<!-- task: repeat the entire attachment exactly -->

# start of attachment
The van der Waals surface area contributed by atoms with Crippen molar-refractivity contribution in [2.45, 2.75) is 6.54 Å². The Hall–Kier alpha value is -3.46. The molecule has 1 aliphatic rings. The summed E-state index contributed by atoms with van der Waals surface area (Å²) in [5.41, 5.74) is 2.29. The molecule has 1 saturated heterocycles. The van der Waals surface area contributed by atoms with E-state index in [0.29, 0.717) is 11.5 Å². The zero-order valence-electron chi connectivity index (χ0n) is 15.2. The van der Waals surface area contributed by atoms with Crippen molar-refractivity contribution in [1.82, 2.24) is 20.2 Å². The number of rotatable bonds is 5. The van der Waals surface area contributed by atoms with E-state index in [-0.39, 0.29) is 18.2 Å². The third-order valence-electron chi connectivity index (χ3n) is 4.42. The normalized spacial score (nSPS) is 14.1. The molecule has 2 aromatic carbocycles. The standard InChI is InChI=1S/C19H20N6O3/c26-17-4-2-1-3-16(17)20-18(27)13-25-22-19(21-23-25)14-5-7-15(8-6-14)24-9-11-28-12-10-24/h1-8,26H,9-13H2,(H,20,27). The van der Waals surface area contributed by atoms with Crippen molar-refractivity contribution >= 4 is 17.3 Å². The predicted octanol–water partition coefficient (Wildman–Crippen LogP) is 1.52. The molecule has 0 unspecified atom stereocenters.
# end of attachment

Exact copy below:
The van der Waals surface area contributed by atoms with Crippen molar-refractivity contribution in [2.45, 2.75) is 6.54 Å². The Hall–Kier alpha value is -3.46. The molecule has 1 aliphatic rings. The summed E-state index contributed by atoms with van der Waals surface area (Å²) in [5.41, 5.74) is 2.29. The molecule has 1 saturated heterocycles. The van der Waals surface area contributed by atoms with E-state index in [0.29, 0.717) is 11.5 Å². The zero-order valence-electron chi connectivity index (χ0n) is 15.2. The van der Waals surface area contributed by atoms with Crippen molar-refractivity contribution in [1.82, 2.24) is 20.2 Å². The number of rotatable bonds is 5. The van der Waals surface area contributed by atoms with E-state index in [-0.39, 0.29) is 18.2 Å². The third-order valence-electron chi connectivity index (χ3n) is 4.42. The normalized spacial score (nSPS) is 14.1. The molecule has 2 aromatic carbocycles. The standard InChI is InChI=1S/C19H20N6O3/c26-17-4-2-1-3-16(17)20-18(27)13-25-22-19(21-23-25)14-5-7-15(8-6-14)24-9-11-28-12-10-24/h1-8,26H,9-13H2,(H,20,27). The van der Waals surface area contributed by atoms with Crippen molar-refractivity contribution >= 4 is 17.3 Å². The predicted octanol–water partition coefficient (Wildman–Crippen LogP) is 1.52. The molecule has 0 unspecified atom stereocenters.